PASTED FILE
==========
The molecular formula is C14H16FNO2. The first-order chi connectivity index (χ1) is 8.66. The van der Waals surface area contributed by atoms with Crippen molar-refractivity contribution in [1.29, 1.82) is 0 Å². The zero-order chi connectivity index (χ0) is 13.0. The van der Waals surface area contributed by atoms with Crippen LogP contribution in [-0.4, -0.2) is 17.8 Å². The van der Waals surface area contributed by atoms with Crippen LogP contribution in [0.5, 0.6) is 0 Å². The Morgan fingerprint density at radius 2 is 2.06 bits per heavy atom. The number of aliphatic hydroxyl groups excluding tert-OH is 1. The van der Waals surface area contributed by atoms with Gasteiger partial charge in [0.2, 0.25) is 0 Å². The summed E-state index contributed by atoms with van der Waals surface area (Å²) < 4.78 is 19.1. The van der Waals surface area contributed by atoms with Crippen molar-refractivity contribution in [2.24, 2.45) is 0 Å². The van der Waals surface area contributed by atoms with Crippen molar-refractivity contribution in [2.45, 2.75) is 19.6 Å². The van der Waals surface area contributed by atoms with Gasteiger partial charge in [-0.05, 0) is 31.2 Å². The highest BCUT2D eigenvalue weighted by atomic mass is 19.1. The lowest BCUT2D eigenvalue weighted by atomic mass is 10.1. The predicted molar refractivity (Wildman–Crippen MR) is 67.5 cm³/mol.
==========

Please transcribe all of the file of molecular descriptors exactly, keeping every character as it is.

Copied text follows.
The molecular formula is C14H16FNO2. The first-order chi connectivity index (χ1) is 8.66. The van der Waals surface area contributed by atoms with Crippen molar-refractivity contribution in [1.29, 1.82) is 0 Å². The zero-order chi connectivity index (χ0) is 13.0. The van der Waals surface area contributed by atoms with Crippen LogP contribution in [-0.4, -0.2) is 17.8 Å². The van der Waals surface area contributed by atoms with Crippen LogP contribution in [0.5, 0.6) is 0 Å². The Morgan fingerprint density at radius 2 is 2.06 bits per heavy atom. The number of aliphatic hydroxyl groups excluding tert-OH is 1. The van der Waals surface area contributed by atoms with Gasteiger partial charge in [0.2, 0.25) is 0 Å². The summed E-state index contributed by atoms with van der Waals surface area (Å²) < 4.78 is 19.1. The van der Waals surface area contributed by atoms with Crippen molar-refractivity contribution in [2.24, 2.45) is 0 Å². The van der Waals surface area contributed by atoms with Crippen molar-refractivity contribution in [2.45, 2.75) is 19.6 Å². The van der Waals surface area contributed by atoms with Gasteiger partial charge in [-0.05, 0) is 31.2 Å². The highest BCUT2D eigenvalue weighted by atomic mass is 19.1. The lowest BCUT2D eigenvalue weighted by atomic mass is 10.1. The predicted molar refractivity (Wildman–Crippen MR) is 67.5 cm³/mol.